’Toban turntable

BADBADNOTGOOD’s fourth full length LP is a captivating and sometimes tense album.

The jazz trio grew into a quartet for this record, adding Leland Whitty on saxophone. The group is known for adding jazzy composition to hip-hop and R&B beats, but IV departs slightly from hip hop to fully explore the intensity that only they seem able to create.

The album starts off with “And That, Too,” a title similar to songs on their previous album III like “Differently, Still” and “Since You Asked Kindly.” The tension starts fairly high, held taut between the keys and rhythm section. An ensemble of instruments, including clarinet and synth, take turns carrying a conversational and relatively relaxed melody which slowly builds before breaking into rapid solos with a hounding sense of immediacy. It sounds like it could put a room of people on edge, but in a very engaging way for more attentive listeners.

Things then break out into a steadier, rolling song with “Speaking Gently,” which sounds like an extension of the first track. It sounds similar to what one might expect from the group based on their previous albums, with a consistently building level of intensity while retaining a rhythmic and bouncy groove. BADBADNOTGOOD keeps delivering on what they do best.

The third track sticks out in comparison as it’s the first hint towards the theme of collaboration that emerges throughout the album. “Time Moves Slow,” featuring Sam Herring, is a slow, subtle and sublime experience of what sounds like a breakup song. The main refrain “time moves slow, when you’re all alone” at the beginning of the pre-chorus hints towards the blunt yet endearing story of the song. Herring’s voice hits the ear in the right spot with the almost spooky synth sound that keys player Matthew Tavares uses for a portion of the album.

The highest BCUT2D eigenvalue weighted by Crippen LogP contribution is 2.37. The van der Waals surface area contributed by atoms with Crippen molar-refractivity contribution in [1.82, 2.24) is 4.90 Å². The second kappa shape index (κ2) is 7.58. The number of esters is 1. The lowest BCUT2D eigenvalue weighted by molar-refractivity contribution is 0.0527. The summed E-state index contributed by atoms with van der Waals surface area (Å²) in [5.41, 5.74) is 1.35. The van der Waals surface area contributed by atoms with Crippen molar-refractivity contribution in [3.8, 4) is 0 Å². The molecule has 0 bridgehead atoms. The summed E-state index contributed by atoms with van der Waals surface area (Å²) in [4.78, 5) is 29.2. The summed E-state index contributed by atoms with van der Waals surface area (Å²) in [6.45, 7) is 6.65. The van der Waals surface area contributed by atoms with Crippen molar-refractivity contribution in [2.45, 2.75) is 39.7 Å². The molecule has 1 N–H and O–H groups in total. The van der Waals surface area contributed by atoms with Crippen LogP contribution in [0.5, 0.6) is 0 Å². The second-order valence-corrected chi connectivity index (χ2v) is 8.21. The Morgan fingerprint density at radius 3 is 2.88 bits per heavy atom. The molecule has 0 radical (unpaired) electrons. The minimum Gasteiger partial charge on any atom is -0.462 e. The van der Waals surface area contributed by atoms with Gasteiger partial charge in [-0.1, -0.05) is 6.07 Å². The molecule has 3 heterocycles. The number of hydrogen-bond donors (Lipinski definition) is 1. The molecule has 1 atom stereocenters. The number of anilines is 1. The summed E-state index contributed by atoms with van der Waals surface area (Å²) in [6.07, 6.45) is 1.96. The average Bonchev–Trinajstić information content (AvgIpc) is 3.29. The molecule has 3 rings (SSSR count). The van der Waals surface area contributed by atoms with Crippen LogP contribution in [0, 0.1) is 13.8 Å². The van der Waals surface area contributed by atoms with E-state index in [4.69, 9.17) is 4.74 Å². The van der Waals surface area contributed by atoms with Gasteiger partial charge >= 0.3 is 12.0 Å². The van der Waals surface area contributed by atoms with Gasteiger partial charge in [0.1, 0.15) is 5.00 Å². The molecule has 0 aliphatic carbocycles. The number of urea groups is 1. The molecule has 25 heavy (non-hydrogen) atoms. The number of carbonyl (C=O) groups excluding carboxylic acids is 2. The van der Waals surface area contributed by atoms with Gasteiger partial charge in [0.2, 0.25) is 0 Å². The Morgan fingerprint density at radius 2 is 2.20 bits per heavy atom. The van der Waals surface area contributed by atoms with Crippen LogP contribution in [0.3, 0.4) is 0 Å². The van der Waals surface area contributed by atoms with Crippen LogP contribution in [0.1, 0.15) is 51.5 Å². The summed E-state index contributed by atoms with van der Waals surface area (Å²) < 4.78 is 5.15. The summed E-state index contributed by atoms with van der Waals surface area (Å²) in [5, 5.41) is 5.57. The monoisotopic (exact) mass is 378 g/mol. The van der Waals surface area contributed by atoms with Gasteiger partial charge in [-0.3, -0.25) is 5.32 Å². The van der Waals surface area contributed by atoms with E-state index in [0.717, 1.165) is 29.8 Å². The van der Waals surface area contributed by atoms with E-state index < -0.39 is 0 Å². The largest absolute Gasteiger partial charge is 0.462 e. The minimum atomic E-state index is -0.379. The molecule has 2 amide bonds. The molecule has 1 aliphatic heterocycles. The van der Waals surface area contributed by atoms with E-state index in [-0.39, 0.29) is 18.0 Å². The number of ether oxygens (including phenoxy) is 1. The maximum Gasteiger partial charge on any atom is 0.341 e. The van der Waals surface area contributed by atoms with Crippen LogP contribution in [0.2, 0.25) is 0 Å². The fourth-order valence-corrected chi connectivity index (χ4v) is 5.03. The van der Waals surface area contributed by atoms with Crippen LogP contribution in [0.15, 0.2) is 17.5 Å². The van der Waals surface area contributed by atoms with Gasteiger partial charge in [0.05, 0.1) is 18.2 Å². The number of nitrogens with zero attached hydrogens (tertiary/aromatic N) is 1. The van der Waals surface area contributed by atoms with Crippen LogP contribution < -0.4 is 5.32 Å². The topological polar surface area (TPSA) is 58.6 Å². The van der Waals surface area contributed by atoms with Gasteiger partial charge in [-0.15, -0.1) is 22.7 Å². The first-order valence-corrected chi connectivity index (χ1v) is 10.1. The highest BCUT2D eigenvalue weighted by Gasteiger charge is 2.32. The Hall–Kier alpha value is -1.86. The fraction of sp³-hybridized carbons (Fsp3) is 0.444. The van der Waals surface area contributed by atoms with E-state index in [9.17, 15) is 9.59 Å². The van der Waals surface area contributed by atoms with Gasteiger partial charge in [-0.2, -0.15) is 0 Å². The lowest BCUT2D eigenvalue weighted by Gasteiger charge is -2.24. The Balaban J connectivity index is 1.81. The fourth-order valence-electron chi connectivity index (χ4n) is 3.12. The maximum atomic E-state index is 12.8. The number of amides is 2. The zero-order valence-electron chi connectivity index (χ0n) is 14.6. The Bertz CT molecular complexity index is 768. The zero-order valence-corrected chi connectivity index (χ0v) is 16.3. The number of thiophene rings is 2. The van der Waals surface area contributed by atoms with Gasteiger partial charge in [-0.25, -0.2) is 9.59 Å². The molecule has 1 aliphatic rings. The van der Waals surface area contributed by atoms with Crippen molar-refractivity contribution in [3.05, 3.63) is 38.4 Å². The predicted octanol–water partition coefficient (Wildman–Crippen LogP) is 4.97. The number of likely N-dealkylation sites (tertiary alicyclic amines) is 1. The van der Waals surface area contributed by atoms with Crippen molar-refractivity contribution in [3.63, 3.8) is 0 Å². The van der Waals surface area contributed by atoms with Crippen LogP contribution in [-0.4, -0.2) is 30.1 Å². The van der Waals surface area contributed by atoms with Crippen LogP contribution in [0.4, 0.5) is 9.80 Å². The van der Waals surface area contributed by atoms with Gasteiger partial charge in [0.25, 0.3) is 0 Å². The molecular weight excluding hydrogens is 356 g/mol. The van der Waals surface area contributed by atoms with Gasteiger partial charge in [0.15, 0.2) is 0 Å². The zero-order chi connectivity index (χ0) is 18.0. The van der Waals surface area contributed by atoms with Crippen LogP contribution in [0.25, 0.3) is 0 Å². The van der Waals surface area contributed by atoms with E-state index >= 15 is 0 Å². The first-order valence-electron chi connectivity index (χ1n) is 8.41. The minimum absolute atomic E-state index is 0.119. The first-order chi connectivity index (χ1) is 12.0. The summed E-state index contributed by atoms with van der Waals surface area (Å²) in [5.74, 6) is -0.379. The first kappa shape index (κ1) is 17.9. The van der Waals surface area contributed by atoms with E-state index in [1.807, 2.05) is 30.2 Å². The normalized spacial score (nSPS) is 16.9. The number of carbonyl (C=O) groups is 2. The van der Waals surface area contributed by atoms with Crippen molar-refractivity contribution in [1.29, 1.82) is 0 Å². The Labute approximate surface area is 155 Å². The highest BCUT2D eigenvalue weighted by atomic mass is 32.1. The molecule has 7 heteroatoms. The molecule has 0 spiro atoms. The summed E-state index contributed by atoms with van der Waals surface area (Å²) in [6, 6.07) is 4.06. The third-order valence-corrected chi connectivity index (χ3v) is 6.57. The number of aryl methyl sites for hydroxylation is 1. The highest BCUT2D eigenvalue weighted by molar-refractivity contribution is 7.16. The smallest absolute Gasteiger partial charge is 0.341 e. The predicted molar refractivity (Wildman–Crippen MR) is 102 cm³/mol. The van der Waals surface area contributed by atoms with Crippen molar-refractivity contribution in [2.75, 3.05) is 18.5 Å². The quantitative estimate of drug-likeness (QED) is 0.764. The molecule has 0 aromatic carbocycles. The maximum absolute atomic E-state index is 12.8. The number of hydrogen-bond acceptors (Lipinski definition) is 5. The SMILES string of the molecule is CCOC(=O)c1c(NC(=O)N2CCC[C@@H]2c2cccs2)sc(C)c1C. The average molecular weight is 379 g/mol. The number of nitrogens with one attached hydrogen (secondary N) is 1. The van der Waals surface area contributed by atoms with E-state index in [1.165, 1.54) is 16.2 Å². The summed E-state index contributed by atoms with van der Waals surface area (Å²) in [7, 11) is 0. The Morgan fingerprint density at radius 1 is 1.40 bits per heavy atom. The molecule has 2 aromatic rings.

The two next tracks kick right back into what one expects from BADBADNOTGOOD. This group has mastered energetic, groovy songwriting that holds a sense of anticipation over the listener. They pull you along on a thin string through well-crafted musical landscapes.

The addition of Whitty on saxophone in every song changes the overall tone for IV in comparison to the band’s previous albums. The addition of another reed instrument plus the occasional flute or clarinet, adds complexity and more room for melody to the former trio. The group goes full jazz on this album, leaving behind a number of the more obvious markers of hip hop in their previous releases. They move to an incredibly satisfying place with the addition of new instruments.

The album also features a number of guest performers. Charlotte Day Wilson, Kaytranadad, Colin Stetson, and Mick Jenkins join those contributors to the project already mentioned. The track Jenkins contributes to, “Hyssop of Love,” jumps right back into hip hop. The rap gets steady and intense before lightening up into an airy, relaxing chorus. That nagging sense of something being around the corner does not leave the tone of the album, but Jenkins’ lyrics add additional exposition of the vague sense of suspicion toward the forces of greed and hate.

Where there are usually instrumental solos and story-like melodies on their previous albums, this album provides delightful vocal contributions that expand BADBADNOTGOOD’s sound all around.